Enter Shikari at the LCR Review - 20/1/19
Not many rock bands can boast a timeline of 20 years whilst still managing to consecutively sell out big rooms around the country. However, St Albans rock giants, Enter Shikari, showed tonight that they are still very much at the top of their game.
The ‘Stop The Clock’ tour hit Norwich, LCR tonight as it ambles through the UK and Europe.
Opening the night were Brighton-based Black Peaks who burst the night into action with their amalgamation of progressive rock and sludgy dissonance. The jarring impact of Black Peaks went down well with the crowd as plenty of banging heads and the occasional circle pit emerged amongst the half full venue. This band has a lot of potential to make a dent in the metal world, however I do think they need to refine their sound away from the generic abyss that them and many other heavy metal bands embody. Overall, Black Peaks were a fun opener and got the night started with an onslaught of energy.
With the crowd thoroughly warmed up, next to take the stage were Canadian rock n rollers, Palaye Royale. This band has undergone a barrage of controversy so far on this tour, with the previous Southend date resulting in the drummer getting in a physical altercation with a fan. However, I was intrigued to see what Palaye Royale would offer.
The glam rockers emulated a classic rock n roll posture with dirty rock riffs and shredding solos. However, this band just weren’t for me unfortunately. The whole set felt extremely simplistic with the drummer playing straight-forward patterns and each song following a very similar structure. I couldn’t help but feel like I was watching a mediocre dad rock band down at the local pub. Vocalist, Remington Leith added a bit of diversity with a unique voice, however the lyrical substance wasn’t anything special with songs surrounding concepts such as cocaine and women. I think this is more a criticism with the classic rock genre grasping onto cringey clichés and out-of-date traits, but unfortunately Palaye Royale personified everything I hate about that style of music.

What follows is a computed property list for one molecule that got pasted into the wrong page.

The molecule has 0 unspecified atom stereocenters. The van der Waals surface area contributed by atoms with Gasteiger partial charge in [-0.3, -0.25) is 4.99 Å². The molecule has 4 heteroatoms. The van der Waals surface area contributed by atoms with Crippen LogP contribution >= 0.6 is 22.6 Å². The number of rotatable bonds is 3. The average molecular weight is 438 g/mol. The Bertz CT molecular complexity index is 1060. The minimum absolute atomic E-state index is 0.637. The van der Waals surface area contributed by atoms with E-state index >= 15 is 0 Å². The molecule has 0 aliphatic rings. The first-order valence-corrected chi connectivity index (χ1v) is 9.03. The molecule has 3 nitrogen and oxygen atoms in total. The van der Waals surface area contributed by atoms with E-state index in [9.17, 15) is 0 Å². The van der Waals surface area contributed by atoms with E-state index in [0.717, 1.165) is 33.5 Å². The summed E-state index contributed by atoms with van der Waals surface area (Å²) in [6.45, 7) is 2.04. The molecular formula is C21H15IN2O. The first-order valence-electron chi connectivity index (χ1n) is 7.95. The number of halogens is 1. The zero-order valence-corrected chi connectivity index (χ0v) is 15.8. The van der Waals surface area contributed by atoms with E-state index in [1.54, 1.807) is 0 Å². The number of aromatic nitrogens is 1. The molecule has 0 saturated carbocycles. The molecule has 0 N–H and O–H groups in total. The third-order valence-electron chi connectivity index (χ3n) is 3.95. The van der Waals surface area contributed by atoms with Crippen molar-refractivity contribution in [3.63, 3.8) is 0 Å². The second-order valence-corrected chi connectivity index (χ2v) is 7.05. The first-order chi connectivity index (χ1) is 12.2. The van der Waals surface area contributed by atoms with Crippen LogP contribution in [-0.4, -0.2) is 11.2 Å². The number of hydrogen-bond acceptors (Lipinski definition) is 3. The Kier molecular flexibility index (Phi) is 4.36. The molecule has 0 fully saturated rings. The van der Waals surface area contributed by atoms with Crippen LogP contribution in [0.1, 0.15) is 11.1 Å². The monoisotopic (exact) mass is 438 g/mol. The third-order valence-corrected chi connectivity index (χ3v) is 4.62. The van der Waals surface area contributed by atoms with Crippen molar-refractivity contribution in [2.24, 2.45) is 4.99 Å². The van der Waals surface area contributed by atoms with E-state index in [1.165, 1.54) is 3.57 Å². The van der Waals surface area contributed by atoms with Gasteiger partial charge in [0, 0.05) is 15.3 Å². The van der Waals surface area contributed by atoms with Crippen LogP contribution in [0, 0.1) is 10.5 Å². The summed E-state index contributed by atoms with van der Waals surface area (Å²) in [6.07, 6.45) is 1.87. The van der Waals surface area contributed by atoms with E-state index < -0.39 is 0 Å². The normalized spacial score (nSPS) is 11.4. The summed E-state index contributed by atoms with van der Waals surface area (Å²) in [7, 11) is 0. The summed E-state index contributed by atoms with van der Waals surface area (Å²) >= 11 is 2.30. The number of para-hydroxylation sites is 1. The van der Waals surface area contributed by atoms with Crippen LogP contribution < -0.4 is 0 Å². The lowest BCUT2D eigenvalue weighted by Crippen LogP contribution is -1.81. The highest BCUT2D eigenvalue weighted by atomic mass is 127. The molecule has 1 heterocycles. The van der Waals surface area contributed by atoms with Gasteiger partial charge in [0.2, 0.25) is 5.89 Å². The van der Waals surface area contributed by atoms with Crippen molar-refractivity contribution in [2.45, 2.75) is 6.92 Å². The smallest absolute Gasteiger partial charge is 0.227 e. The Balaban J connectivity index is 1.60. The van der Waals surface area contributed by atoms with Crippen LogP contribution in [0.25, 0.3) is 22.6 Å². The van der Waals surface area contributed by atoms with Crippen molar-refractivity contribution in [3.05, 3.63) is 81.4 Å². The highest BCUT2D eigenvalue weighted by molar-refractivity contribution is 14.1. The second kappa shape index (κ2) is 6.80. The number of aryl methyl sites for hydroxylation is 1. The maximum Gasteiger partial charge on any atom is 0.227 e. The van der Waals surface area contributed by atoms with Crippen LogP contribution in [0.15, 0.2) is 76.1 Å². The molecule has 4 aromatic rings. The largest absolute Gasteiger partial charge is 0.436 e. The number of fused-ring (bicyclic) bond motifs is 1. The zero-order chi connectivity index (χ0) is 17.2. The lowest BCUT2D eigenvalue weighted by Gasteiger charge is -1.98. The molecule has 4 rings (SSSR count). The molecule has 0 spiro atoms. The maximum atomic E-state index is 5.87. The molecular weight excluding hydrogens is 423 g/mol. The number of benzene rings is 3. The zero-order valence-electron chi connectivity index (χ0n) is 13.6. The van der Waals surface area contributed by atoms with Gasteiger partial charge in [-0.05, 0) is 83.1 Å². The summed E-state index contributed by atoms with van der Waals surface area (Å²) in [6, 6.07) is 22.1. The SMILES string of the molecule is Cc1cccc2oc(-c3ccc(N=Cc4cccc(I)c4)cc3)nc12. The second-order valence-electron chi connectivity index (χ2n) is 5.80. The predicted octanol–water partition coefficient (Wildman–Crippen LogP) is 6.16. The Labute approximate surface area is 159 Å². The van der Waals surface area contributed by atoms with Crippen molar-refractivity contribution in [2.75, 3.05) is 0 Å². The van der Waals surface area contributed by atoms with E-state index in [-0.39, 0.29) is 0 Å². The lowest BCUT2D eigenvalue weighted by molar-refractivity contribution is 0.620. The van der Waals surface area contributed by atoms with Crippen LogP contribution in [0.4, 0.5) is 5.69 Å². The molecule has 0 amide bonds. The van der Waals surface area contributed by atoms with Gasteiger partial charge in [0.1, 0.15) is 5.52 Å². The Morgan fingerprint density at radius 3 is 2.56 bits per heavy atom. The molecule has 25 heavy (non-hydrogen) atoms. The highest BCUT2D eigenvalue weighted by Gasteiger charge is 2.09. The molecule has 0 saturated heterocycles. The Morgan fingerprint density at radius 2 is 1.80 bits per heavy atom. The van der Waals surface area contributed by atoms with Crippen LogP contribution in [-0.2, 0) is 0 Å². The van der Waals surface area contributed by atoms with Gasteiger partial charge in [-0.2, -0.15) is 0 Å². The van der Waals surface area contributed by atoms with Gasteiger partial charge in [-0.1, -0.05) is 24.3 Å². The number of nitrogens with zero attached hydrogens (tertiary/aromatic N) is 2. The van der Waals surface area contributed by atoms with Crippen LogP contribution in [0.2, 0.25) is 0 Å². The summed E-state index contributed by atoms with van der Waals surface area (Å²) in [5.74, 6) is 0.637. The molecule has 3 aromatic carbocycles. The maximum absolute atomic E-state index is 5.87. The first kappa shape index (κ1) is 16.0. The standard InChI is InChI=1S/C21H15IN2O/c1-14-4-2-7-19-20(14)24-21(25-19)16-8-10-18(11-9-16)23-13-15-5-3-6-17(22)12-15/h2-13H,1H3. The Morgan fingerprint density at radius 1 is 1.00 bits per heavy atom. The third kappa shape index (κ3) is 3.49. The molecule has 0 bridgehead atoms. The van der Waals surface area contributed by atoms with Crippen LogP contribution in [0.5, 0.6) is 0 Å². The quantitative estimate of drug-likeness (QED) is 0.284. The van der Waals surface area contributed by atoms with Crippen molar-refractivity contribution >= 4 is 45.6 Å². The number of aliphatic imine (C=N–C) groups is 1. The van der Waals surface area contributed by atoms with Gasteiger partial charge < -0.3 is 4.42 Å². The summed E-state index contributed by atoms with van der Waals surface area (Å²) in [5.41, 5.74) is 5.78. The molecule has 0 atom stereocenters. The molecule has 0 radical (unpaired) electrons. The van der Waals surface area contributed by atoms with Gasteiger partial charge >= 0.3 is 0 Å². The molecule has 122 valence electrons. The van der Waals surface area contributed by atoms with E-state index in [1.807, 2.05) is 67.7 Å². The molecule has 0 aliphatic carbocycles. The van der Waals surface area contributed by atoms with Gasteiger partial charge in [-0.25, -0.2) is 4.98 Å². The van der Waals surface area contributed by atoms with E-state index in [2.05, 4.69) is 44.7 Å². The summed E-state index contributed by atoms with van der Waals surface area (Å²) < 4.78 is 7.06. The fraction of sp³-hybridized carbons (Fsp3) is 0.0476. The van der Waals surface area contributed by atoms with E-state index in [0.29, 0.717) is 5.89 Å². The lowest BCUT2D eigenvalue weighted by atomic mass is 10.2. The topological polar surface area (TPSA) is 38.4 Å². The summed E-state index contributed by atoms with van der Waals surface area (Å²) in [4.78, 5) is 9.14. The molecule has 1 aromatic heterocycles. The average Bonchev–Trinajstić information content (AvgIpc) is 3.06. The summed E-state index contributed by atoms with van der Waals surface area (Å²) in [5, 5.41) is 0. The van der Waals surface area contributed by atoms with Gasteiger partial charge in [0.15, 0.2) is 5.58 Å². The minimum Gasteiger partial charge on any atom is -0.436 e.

As the crowd quickly packed in size and shrunk in room to breathe, that could only meant Enter Shikari were about to blow the roof off the LCR. Opening with two new songs from their latest album, The Spark, the crowd responded in conventional fashion with bodies smashing together and sweat pouring from foreheads. Older songs such as Step Up, from their seminal album Common Dreads, took the LCR into overdrive. Everything went up a notch and the crowd swelled like a violent riptide sucking spectators into its grips. Arguing with Thermometers was met with roaring gang screams as crowd members relentlessly recited spoken word pieces back at lead singer, Rou Reynolds. Shikari did well to distribute their set between each of their albums, classics such as Mothership and Sorry You’re Not A Winner salvaged the last increments of energy within the crowd and got the place feeling like a war-zone. Closing the night, Live Outside left a hopeful and inspirational imprint on the crowd, with confetti canons and triangle finger motions, it was a breath-taking finale to a night of pandemonium.
Throughout all the chaos and destruction of an Enter Shikari show, there’s an underlying beauty and sense of community which makes them such a special band to so many people. Even after 20 years, Shikari never fail to put on a performance which leaves you in a state of confusion, but amongst this dismay you would repeat the whole process in a heartbeat.